We have two lives...the life we learn with and the life we live after that.
— Iris Lemon in Bernard Malamud's The Natural
I was thirteen years old, attending middle school at Spring Branch Junior High, and had just gone to see the doctor for a check up. The appointment had gone fine, but when my mother dropped me off at the front of the school, instead of going back in, I waved as she drove away, and I then wandered off, playing hooky for the rest of the day. I don't recall exactly what I did. I wasn't busted, but I didn't do anything of great import either. Ferris Bueller I was not.
Just after three o'clock, I crept back to campus where the buses were loading, quietly mixed in, boarded mine, and headed home without incident. It was only later that I started to feel guilty. Interestingly though, that little censorious ping I felt in my mind and heart didn't just emerge from the fact that I'd been truant and broken the rules, though that was definitely there. More palpably, it was that I'd been taught that I ought to put every moment to good use. There in my bedroom, it suddenly became altogether clear to me that this was a rule of conscience I sincerely believed was important. I truly wanted to live my life that way. So that evening, I resolved I'd never miss a class again unless it was for both a legitimate reason and a good purpose, and in fact, I never did. Now, before holding myself up as a paragon of virtue, believe me, I'm not claiming to have always gleaned such lasting lessons from all my past failures and transgressions, but I certainly did that time. And here's the thing—I think we're supposed to.
In Bernard Malamud's novel The Natural, and in the movie based on the book, gifted baseball player Roy Hobbs makes a youthful but life-altering mistake, one which takes his playing career far off-track. It's only when he's much older, his dazzling younger days a distant memory, that he finally makes it back to the place he believes that his fate, his destiny, were always taking him. However, upon his arrival there, he's faced with yet another ethical dilemma, a crossroads at which he fortunately encounters his childhood girlfriend, Iris Lemon, the moral compass of the story. And as Roy laments to her that he should've seen things more clearly long ago, avoiding the mistakes he'd made, Iris tells him, "I think we have two lives." The weary and now-grizzled Roy looks up at her and says, "What? What's that?" And Iris Lemon—whose first name implies the gift of vision, whose surname is suggestive of refreshment and light, and whose full name conveys she sees things rightly through a lens of hope and optimism—turns to the regretful Roy to say, "We have two lives, Roy, the life we learn with and the life we live after that."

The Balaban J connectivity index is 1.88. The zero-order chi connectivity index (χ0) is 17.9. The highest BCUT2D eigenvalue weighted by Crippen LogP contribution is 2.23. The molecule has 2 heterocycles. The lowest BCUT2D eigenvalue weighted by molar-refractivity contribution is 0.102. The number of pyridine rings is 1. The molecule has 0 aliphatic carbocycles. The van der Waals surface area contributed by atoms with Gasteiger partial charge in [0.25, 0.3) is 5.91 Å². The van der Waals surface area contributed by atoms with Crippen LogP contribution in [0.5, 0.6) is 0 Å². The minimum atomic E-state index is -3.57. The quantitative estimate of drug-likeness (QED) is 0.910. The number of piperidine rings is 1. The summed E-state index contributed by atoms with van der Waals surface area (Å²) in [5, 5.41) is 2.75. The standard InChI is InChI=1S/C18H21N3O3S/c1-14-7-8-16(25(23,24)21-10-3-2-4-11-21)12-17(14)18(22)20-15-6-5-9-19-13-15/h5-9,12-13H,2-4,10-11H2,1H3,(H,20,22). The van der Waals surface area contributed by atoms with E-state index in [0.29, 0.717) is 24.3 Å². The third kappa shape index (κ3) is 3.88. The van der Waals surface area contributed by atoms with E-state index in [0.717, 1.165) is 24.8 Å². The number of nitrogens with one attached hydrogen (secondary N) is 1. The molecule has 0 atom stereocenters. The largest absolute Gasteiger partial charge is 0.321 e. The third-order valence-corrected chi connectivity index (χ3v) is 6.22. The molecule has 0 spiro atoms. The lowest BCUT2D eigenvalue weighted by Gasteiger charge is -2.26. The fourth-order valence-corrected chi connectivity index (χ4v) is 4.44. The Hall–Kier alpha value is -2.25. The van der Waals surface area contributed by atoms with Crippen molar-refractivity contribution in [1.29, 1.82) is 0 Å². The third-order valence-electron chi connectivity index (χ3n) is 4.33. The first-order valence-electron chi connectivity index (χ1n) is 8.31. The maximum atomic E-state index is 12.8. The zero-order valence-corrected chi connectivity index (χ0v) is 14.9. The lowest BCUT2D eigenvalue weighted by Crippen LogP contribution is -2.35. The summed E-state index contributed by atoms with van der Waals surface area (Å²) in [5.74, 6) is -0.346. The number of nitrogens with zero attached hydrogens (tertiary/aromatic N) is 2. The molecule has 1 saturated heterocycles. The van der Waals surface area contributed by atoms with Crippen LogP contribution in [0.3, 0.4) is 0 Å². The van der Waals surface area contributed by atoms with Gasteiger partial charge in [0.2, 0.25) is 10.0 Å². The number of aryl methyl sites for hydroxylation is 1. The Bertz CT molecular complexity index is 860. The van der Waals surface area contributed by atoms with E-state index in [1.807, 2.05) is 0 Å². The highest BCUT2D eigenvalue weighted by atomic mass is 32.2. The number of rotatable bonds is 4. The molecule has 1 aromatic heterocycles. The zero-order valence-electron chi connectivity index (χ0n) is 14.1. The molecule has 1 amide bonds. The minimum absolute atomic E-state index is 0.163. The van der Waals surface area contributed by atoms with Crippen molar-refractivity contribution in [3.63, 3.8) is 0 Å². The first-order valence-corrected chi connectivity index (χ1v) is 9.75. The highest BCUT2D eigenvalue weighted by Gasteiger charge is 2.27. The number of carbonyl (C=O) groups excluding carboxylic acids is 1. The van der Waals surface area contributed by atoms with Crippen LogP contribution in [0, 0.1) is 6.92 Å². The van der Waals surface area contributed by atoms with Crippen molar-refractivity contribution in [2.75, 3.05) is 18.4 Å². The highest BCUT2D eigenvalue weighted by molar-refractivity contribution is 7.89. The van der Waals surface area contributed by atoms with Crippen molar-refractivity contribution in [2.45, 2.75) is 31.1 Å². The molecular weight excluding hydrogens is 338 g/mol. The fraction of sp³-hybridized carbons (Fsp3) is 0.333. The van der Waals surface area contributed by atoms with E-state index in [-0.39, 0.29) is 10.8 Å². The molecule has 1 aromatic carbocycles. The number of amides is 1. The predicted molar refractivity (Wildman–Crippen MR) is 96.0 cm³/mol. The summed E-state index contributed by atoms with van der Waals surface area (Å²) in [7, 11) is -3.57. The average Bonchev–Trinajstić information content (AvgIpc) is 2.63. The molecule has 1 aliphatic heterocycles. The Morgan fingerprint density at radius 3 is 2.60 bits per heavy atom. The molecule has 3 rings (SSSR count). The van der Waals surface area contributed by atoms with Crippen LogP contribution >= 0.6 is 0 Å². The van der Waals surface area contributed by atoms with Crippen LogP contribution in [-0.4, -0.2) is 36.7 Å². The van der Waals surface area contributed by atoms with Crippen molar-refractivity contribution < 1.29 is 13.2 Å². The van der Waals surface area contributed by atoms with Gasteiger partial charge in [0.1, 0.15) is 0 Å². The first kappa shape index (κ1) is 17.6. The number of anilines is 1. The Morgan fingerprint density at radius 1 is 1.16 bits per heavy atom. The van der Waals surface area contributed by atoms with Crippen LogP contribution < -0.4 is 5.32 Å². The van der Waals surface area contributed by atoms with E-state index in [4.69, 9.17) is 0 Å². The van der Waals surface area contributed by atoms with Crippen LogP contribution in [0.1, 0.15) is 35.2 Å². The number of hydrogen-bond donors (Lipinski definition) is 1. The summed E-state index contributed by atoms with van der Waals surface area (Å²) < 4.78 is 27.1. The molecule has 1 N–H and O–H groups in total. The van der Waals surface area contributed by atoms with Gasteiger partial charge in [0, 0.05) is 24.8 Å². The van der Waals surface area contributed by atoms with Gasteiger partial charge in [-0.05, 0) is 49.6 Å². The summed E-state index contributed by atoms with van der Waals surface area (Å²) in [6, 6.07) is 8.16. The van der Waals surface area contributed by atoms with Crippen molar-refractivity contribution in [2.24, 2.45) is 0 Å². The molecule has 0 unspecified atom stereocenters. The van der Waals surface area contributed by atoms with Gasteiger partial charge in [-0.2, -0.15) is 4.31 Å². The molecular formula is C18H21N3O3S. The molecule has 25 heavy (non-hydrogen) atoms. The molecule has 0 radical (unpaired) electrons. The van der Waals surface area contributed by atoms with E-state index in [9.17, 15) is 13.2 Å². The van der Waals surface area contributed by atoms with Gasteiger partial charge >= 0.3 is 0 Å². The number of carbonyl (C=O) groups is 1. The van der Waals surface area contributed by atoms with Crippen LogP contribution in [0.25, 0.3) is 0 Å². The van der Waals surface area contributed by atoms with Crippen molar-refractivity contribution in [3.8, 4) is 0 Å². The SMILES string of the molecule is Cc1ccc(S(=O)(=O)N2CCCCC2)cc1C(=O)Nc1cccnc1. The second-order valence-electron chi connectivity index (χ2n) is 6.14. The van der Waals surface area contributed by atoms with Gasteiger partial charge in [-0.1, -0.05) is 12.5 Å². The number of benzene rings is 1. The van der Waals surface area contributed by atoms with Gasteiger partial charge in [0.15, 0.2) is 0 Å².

Among the many lessons passed down to us in literature in general and in our sacred texts in particular, this concept of reclamation and redemption is undoubtedly one of the most salient and beautiful. In our Bible, other than those who are identified as divine, most of the rest of the characters who wander on stage insist on making all manner of bone-headed moves leading to every variety of catastrophe. And though we've all been shown the distressing results of their ancient errors and blunders, we seem intent on following in their troubled footsteps. However, in chapter after chapter, our Scriptures, through story, poetry, parable, and law, also suggest that we have the capacity to change and to learn from our mistakes. Cover to cover, God seems to be calling to us and telling us: it's what you remarkable and rambunctious human beings are capable of when you see your lives with clarity and act with resolve. It's sort of your thing, God is saying—or it should be.
Life is indeed an educational process—a kind of school—one unfortunately we decide to play hooky from every so often. But one also to which we can come back, returning to God, resolving with conviction to do better and start over. Consider making a new resolution: a resolution to reframe your past, your regrets, your failures as the life you've learned with?a preface to the life you're continually beginning anew and the life you'll live hereafter.
God — Thank You for both my lives—the one I've learned with and the one I live with now. Oh, and help me to stay in school. Amen.
— Greg Funderburk